I recently read yet another article about businesses that advertise free seminars to learn about financial aid that actually turn out to be sales pitches for their paid services. These businesses have been around for many years and I have written about them before. No legitimate group is going to give you a high pressure sales pitch so if you are feeling pressured, just get up and leave the presentation.
But, what I really wanted to comment about was the statement of the college financial aid official quoted in the article. The gist of the comment was that if you want free advice on financial aid you should just contact the financial aid office at any college. Honestly, I think that this comment is just as misleading with the potential to harm students as the financial aid firm charging thousands to complete a FAFSA.
Most financial aid people are good people who try to provide as much financial aid for each student attending their college as they have available resources. But colleges are businesses and they can not afford to give more financial aid than they have. And most colleges, including the one where the comment came from, practice gapping in their financial aid. This means that they do not fund all of the student’s need as determined by the FAFSA. Do they advertise that fact in their dealings with students? Almost never.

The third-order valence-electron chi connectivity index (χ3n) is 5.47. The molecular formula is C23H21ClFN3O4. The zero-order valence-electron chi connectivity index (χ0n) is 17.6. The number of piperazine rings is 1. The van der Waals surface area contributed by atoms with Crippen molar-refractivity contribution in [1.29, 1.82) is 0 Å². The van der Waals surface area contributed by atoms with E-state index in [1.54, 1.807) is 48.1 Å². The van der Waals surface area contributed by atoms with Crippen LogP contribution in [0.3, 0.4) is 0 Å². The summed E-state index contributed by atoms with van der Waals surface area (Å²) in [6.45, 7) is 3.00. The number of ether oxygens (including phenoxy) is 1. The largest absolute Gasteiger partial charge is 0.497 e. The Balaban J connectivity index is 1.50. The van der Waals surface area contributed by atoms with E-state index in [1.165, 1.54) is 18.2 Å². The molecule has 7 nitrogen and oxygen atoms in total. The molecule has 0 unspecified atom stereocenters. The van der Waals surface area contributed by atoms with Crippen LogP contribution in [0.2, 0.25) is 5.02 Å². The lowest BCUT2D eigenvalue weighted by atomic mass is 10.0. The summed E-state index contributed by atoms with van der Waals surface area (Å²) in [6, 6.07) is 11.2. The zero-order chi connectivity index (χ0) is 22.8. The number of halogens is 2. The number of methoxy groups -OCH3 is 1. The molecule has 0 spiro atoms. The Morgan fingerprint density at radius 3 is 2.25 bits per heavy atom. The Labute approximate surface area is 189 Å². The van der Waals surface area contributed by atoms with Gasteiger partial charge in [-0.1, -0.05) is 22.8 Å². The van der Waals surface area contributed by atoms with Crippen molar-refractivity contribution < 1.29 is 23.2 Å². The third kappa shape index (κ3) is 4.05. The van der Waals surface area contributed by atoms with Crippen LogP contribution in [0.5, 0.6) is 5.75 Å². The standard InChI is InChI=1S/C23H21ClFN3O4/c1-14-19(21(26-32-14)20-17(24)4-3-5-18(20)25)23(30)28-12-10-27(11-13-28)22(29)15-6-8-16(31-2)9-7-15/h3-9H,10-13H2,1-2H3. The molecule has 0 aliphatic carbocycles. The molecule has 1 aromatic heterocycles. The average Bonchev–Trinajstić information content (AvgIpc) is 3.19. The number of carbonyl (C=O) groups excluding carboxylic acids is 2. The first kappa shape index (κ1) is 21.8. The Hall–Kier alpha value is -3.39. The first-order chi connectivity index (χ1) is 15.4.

To say that students should rely on free advice from colleges whose main interest is to preserve as much money by not giving complete financial aid funding out is a disservice to the student.
So what is the student to do to learn about the complicated world of college financial aid? The first step is to learn about the basics of college financial aid. This is a free article and my only concern in making this information available is to help people understand financial aid.
Want more detailed information? You want to read “Paying for College Without Going Broke” by Kalman Chany. This book from the Princeton Review is a fabulous resource for detailed information on both the financial aid process and the best way to complete the FAFSA and CSS Profile. The book sells for about $20 although it is available at many public libraries.
Don’t be pressured into buy and sell notes service you don’t need. But also don’t be misled into thinking that a college financial aid office is only concerned about you.